Dinner, Softball, Now Bowling, Bond Community
Steve Achtman sees the Jewish community come together each year at the InterCongregational Men’s Club dinner in February and in the InterCongregational Men’s Club Summer Softball League during the warm weather months.
“We take a lot of pride in that league,” said Achtman, who helps run it. “We have 18 teams this year, the most since the league started in 1996 with six teams. It has to be the largest all-Jewish softball league in the country.”
Those 18 teams represent Reform, Conservative and Orthodox temples and synagogues.
“We all bond on the softball diamond,” Achtman said.
More bonding should happen, Achtman said. That’s why the Walled Lake resident is part of a small committee that’s working to plan community-wide social events, focusing on sports, which usually are big draws.
“Our group sat around a table at Panera Bread on Orchard Lake Road [in West Bloomfield Township] two months ago and brainstormed some ideas,” Achtman said.
One of those ideas has become reality.
The inaugural InterCongregational Men’s Club Bowling Night — featuring pizza, beer and two games of bowling — will be at 6:30 p.m. Wednesday, Sept. 6, at Langan’s Nor-West Lanes, 32905 Northwestern Highway in Farmington Hills.
Cost is $30 per person ($22 for a non-bowler). At the door, it will be $35 and $27.
Jerusalem Pizza will be available for those who keep kosher, and there will be a cash bar.
A maximum 64 bowlers can participate, four to a lane.
“Here’s the kicker,” Achtman said. “We’re going to put all the bowlers’ names in a hat and draw for who will be on each lane. You may or may not bowl with your friends. We’d love to see some new friendships come out of the night.”
It’s not going to be a night of fierce competition, Achtman said. It will be more of a social event.
“We want bowlers of all abilities to participate,” he said.
Call Achtman at (248) 505-3939 for more information.
It couldn’t have gone any better.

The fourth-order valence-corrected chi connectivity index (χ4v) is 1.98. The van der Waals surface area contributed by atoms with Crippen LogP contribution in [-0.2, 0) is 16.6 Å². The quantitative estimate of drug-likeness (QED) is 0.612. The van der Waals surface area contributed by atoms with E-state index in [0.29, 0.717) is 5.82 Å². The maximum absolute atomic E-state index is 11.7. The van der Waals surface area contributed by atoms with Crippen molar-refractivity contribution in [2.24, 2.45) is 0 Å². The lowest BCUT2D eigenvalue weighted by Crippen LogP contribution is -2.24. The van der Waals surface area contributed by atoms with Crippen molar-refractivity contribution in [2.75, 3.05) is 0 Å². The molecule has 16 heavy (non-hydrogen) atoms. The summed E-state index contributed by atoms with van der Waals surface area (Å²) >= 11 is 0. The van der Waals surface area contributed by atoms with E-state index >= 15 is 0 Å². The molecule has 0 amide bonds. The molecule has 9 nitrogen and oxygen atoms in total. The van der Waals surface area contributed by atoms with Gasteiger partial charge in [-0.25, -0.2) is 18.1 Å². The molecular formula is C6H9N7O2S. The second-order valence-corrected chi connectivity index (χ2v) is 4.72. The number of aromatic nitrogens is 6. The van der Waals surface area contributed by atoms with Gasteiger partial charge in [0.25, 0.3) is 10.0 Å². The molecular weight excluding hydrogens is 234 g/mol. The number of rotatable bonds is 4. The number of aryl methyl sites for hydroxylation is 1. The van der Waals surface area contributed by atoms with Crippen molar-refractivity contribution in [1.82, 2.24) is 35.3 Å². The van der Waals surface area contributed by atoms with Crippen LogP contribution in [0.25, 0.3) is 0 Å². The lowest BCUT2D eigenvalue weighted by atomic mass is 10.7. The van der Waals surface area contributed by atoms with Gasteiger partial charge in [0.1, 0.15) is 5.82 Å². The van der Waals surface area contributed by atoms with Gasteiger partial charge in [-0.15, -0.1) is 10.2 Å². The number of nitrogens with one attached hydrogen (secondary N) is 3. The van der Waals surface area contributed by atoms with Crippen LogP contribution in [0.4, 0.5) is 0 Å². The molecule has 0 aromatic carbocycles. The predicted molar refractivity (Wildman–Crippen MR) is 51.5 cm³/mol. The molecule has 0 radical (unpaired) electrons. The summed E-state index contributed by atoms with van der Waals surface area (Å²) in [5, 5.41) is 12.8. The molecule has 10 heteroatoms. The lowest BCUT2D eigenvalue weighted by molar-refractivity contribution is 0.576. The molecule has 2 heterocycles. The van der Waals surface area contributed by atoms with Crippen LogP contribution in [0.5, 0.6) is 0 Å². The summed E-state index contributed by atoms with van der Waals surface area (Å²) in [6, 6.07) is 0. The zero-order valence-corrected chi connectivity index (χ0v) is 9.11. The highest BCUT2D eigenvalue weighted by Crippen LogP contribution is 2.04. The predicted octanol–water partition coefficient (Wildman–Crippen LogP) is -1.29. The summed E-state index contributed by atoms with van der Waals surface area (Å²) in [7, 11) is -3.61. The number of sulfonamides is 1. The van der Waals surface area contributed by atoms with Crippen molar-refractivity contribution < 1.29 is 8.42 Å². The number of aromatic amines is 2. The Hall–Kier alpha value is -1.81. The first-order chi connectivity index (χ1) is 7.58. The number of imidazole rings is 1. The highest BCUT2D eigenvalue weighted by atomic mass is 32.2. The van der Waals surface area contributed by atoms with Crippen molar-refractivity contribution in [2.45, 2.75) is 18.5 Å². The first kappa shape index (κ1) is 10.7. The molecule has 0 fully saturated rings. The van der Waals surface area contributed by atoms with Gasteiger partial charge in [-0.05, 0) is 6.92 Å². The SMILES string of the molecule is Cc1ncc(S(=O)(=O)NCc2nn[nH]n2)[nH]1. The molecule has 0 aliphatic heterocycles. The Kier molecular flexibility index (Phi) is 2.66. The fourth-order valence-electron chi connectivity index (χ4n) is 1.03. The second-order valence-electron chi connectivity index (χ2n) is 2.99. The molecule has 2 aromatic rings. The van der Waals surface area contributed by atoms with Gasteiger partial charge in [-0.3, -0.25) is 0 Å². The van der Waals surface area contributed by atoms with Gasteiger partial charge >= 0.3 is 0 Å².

That was Gregg Leshman’s assessment of the Southfield Summer Soulstice 5K run/walk and one-third-mile kids’ fun run last month that was accompanied by the Southfield Spirit Fest parade and festival.
Leshman is the founder and organizer of the fourth annual run and festival, an homage to the beginning of summer. The parade was added this year by the Southfield Ambassadors, an all-volunteer group of Southfield residents and business owners who work to promote the city.
The parade kicked off from Lawrence Tech and traveled to the Southfield municipal campus on Evergreen, site of the run and festival.
Leshman said the parade had about 30 entries including marching bands, fire trucks, community groups, the Detroit Lions’ mascot Roary and the unofficial Southfield mascot Sunny.
As for the 5K race, “We had nearly 300 runners and about 1,000 spectators,” Leshman said.
Before the race started, runners and spectators were treated to the national anthem sung by recording artist Kimmie Horn while a Southfield Fire Department ladder truck displayed a huge American flag nearby.
“It gave you chills,” Leshman said.
The race winners were Cristian Vorovenci (16:38) and Denisa Costescu (19:44).
Proceeds from the day and night benefitted Make-A-Wish Michigan, South Oakland Shelter in Lathrup Village, Friends of the Southfield Police Department, Southfield Firefighters Charities, Southfield Public Arts Commission and Soles 4 Shoes, with each earning about $250.
Eighty pairs of shoes were collected for Soles 4 Shoes.
Leshman, 51, a serious runner for about 20 years, developed an affinity for Southfield when he was property manager for the Southfield Town Center office complex.
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Steve Stein Contributing Writer